The ASMFC's Interstate FMP has specified a recreational harvest limit (RHL) of 613,800 lb (278,415 kg) in state and Federal waters and state-by-state recreational quota shares (harvest targets) of the coastwide RHL. During the development of the Insterstate FMP, one percent of the amount of the recreational allocation of the current Federal ACL (initially 6,200 lb (2,812 Start Printed Page 51426kg)) was set aside to account for harvests in de minimis states (Maryland, Delaware, New Jersey). The harvest targets for each state, in both state and Federal waters, are 58,311 lb (26,449 kg) for Georgia, 74,885 lb (33,967 kg) for South Carolina, 236,316 lb (107,191 kg) for North Carolina and 244,292 lb (110,809 kg) for Virginia. Percentage allocations are based on states' percentages of the coastwide historical landings in numbers of fish, derived as 50 percent of the 10-year average landings from 2006-2015 and 50 percent of the 5-year average landings from 2011-2015.
The proposed removal of Atlantic cobia from Federal management under the Magnuson-Stevens Act would remove the recreational sector AM for Atlantic cobia. The recreational AM requires that both the recreational ACL and the stock ACL are exceeded in a fishing year then in the following fishing year, recreational landings will be monitored for a persistence in increased landings, and, if necessary, the recreational vessel limit will be reduced to no less than 2 fish per vessel to ensure recreational landings achieve the recreational annual catch target, but do not exceed the recreational ACL in that fishing year. Additionally, if the reduction in the recreational vessel limit is determined to be insufficient to ensure that recreational landings will not exceed the recreational ACL, then the length of the recreational fishing season will also be reduced.
In place of the current recreational AM, state-defined regulations and seasons implemented consistent with the ASMFC's Interstate FMP are designed to keep harvest within the state harvest targets. If a state's average annual landings over the 3-year time period are greater than their annual harvest target, then the Insterstate FMP requires the state to adjust their recreational season length or recreational vessel limits for the following 3 years, as necessary, to prevent exceeding their harvest target in the future years.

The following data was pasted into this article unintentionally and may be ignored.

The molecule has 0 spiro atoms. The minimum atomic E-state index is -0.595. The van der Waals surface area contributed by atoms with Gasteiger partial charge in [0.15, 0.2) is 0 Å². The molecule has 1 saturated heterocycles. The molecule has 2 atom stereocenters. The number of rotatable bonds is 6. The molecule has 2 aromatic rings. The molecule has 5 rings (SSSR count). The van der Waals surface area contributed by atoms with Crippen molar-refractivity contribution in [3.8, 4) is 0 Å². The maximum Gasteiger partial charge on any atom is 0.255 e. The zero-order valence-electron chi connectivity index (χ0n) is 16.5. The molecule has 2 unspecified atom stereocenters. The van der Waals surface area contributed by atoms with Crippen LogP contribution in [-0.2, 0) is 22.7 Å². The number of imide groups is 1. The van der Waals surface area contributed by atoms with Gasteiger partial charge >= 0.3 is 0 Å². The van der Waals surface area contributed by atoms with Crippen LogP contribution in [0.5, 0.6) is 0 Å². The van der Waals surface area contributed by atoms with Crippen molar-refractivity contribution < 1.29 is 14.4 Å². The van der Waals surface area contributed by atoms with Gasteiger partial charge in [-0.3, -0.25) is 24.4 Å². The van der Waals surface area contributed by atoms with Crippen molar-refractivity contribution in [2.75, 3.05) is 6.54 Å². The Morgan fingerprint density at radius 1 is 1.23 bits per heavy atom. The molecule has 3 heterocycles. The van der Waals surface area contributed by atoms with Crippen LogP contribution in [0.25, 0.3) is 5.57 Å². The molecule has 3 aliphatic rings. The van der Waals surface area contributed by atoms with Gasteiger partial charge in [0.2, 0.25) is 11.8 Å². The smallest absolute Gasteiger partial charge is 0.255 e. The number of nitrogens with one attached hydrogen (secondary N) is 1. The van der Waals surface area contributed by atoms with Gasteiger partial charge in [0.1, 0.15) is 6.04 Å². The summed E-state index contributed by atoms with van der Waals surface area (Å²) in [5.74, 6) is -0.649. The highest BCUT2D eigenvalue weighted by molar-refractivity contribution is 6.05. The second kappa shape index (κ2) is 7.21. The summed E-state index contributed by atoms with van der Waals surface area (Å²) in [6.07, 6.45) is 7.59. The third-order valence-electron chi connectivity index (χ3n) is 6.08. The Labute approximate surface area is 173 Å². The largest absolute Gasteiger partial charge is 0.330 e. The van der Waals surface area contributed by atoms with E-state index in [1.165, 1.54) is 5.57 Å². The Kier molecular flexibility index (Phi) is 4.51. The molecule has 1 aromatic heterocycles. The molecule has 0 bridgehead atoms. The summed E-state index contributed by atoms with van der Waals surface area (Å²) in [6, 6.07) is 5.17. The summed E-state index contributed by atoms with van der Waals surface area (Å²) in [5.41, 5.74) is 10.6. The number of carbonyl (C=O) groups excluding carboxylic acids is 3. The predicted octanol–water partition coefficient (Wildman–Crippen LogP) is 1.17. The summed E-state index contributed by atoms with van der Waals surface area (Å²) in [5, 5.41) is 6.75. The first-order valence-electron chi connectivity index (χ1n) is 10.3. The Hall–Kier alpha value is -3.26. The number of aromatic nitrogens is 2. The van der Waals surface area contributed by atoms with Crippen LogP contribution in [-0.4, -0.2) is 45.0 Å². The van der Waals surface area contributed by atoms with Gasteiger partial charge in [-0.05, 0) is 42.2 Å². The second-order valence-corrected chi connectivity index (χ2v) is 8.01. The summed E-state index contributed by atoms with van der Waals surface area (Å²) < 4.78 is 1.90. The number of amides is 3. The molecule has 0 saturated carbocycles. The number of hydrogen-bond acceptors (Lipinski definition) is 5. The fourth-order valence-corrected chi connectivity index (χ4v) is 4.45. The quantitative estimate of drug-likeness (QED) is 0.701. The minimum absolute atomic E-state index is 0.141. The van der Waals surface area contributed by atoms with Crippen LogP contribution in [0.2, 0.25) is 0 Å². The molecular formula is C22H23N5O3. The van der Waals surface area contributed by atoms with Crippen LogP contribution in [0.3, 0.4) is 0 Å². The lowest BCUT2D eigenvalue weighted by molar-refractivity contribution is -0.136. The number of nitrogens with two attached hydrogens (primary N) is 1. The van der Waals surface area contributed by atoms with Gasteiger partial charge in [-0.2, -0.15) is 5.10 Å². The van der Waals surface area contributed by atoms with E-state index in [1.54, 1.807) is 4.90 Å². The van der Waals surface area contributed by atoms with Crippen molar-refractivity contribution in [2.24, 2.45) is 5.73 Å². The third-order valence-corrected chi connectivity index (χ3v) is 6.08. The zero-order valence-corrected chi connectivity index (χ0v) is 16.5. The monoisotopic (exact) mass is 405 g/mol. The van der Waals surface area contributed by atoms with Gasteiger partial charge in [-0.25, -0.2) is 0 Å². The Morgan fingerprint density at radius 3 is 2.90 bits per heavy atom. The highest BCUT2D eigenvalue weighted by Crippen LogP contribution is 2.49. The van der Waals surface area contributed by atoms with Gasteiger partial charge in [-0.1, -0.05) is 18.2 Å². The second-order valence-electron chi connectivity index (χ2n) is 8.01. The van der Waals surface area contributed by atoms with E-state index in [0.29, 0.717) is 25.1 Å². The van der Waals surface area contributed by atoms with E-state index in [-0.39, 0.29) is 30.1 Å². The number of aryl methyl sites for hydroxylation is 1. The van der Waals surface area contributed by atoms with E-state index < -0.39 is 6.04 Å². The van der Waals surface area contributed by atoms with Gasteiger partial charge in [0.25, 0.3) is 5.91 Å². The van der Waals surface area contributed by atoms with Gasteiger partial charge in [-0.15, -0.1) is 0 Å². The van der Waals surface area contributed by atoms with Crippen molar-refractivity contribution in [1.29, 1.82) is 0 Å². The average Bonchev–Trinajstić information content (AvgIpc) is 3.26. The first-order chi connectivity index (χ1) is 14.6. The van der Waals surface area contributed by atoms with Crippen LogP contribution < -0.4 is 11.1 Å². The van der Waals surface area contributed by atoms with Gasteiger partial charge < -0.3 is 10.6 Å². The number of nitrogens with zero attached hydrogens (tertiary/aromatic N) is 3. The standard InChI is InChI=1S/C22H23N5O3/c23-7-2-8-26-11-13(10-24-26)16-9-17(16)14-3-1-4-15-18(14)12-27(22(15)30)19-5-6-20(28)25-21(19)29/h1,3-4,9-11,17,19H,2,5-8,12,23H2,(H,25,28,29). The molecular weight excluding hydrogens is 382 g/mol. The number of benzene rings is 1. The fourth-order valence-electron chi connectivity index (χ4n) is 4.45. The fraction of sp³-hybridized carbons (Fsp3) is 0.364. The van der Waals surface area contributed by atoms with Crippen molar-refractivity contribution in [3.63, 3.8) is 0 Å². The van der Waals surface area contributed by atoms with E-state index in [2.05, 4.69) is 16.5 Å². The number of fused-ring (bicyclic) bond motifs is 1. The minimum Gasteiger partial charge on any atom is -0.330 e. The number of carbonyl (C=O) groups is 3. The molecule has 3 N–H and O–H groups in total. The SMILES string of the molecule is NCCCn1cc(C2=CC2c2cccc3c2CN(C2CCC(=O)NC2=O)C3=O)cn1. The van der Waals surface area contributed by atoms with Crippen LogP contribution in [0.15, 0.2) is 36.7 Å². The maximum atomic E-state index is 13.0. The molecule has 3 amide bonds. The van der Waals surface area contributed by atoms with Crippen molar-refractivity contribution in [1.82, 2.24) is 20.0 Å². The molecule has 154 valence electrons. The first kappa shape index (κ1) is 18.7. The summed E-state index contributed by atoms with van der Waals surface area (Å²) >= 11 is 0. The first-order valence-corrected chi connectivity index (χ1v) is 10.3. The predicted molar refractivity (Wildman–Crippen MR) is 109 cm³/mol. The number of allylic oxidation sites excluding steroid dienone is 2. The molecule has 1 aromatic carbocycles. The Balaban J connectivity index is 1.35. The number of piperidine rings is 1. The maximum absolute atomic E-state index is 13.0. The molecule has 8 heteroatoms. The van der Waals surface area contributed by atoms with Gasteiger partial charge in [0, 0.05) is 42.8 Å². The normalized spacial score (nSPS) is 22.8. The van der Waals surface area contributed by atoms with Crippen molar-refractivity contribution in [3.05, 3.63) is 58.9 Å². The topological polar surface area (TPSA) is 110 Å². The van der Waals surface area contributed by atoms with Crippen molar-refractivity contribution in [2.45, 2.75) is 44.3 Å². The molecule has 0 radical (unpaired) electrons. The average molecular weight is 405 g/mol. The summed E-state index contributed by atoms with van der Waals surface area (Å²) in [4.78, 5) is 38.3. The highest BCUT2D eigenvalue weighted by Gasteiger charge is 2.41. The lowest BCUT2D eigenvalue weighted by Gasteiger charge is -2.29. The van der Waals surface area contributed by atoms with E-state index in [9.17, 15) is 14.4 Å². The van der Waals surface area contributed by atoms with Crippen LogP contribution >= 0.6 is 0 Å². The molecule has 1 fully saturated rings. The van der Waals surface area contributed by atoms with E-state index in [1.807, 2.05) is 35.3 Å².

If Amendment 31 is subsequently approved and implemented, Atlantic cobia would be managed under the ASMFC Interstate FMP in state waters and through Atlantic Coastal Act regulations in Federal waters. This will ensure that Atlantic cobia continues to be managed in Federal waters and that there would be no lapse in management of the stock. These regulations would be expected to be implemented concurrently with the removal of Atlantic cobia from the CMP FMP and serve essentially the same function as the current CMP FMP based management measures.
Proposed Rule for Amendment 31
A proposed rule that would implement Amendment 31 has been drafted. In accordance with the Magnuson-Stevens Act, NMFS is evaluating the proposed rule to determine whether it is consistent with the CMP FMP, the Magnuson-Stevens Act, and other applicable laws. If that determination is affirmative, NMFS will publish the proposed rule in the Federal Register for public review and comment.
Consideration of Public Comments
The Councils have submitted Amendment 31 for Secretarial review, approval, and implementation. Comments on Amendment 31 must be received by December 10, 2018. Comments received during the respective comment periods, whether specifically directed to Amendment 31 or the proposed rule, will be considered by NMFS in the decision to approve, disapprove, or partially approve Amendment 31. Comments received after the comment periods will not be considered by NMFS in this decision. All comments received by NMFS on Amendment 31 or the proposed rule during their respective comment periods will be addressed in the final rule.
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Dated: October 4, 2018.
Margo B. Schulze-Haugen,
Acting Director, Office of Sustainable Fisheries, National Marine Fisheries Service.
[FR Doc. 2018-22000 Filed 10-10-18; 8:45 am]
BILLING CODE 3510-22-P